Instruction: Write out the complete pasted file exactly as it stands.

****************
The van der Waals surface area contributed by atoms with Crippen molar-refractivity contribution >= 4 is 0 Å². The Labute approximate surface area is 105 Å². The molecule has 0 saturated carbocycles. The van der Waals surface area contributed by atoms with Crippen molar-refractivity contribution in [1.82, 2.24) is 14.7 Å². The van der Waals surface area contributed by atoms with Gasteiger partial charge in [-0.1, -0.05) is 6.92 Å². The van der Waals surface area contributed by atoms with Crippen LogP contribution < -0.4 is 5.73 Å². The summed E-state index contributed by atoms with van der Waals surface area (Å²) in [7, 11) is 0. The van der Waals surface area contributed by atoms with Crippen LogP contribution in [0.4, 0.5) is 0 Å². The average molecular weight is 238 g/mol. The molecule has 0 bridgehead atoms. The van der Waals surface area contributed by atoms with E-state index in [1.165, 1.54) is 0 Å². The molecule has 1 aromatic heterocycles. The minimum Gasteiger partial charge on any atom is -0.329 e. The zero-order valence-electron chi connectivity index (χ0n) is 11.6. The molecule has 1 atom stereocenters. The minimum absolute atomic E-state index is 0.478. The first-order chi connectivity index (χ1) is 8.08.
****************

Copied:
The van der Waals surface area contributed by atoms with Crippen molar-refractivity contribution >= 4 is 0 Å². The Labute approximate surface area is 105 Å². The molecule has 0 saturated carbocycles. The van der Waals surface area contributed by atoms with Crippen molar-refractivity contribution in [1.82, 2.24) is 14.7 Å². The van der Waals surface area contributed by atoms with Gasteiger partial charge in [-0.1, -0.05) is 6.92 Å². The van der Waals surface area contributed by atoms with Crippen LogP contribution < -0.4 is 5.73 Å². The summed E-state index contributed by atoms with van der Waals surface area (Å²) in [7, 11) is 0. The van der Waals surface area contributed by atoms with Crippen LogP contribution in [0.4, 0.5) is 0 Å². The average molecular weight is 238 g/mol. The molecule has 0 bridgehead atoms. The van der Waals surface area contributed by atoms with E-state index in [1.165, 1.54) is 0 Å². The molecule has 1 aromatic heterocycles. The minimum Gasteiger partial charge on any atom is -0.329 e. The zero-order valence-electron chi connectivity index (χ0n) is 11.6. The molecule has 1 atom stereocenters. The minimum absolute atomic E-state index is 0.478. The first-order chi connectivity index (χ1) is 8.08.